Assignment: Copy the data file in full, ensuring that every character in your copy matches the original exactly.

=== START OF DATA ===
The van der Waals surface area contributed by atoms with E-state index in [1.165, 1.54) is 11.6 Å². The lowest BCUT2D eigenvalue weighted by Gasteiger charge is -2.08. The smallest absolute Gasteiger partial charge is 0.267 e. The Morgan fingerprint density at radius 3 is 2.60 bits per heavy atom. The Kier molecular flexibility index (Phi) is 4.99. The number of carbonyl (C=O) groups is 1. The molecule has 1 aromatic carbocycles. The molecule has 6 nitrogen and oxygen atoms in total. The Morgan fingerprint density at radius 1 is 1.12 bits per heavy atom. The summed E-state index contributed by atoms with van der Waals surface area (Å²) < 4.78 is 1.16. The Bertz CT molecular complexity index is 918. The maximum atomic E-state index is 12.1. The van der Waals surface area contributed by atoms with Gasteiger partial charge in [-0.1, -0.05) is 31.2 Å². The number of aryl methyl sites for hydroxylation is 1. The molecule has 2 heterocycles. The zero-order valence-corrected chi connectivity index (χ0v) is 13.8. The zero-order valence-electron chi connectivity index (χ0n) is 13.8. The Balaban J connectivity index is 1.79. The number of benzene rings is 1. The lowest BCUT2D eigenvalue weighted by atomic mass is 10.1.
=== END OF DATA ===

The van der Waals surface area contributed by atoms with E-state index in [1.165, 1.54) is 11.6 Å². The lowest BCUT2D eigenvalue weighted by Gasteiger charge is -2.08. The smallest absolute Gasteiger partial charge is 0.267 e. The Morgan fingerprint density at radius 3 is 2.60 bits per heavy atom. The Kier molecular flexibility index (Phi) is 4.99. The number of carbonyl (C=O) groups is 1. The molecule has 1 aromatic carbocycles. The molecule has 6 nitrogen and oxygen atoms in total. The Morgan fingerprint density at radius 1 is 1.12 bits per heavy atom. The summed E-state index contributed by atoms with van der Waals surface area (Å²) < 4.78 is 1.16. The Bertz CT molecular complexity index is 918. The maximum atomic E-state index is 12.1. The van der Waals surface area contributed by atoms with Gasteiger partial charge in [-0.1, -0.05) is 31.2 Å². The number of aryl methyl sites for hydroxylation is 1. The molecule has 2 heterocycles. The zero-order valence-corrected chi connectivity index (χ0v) is 13.8. The zero-order valence-electron chi connectivity index (χ0n) is 13.8. The Balaban J connectivity index is 1.79. The number of benzene rings is 1. The lowest BCUT2D eigenvalue weighted by atomic mass is 10.1.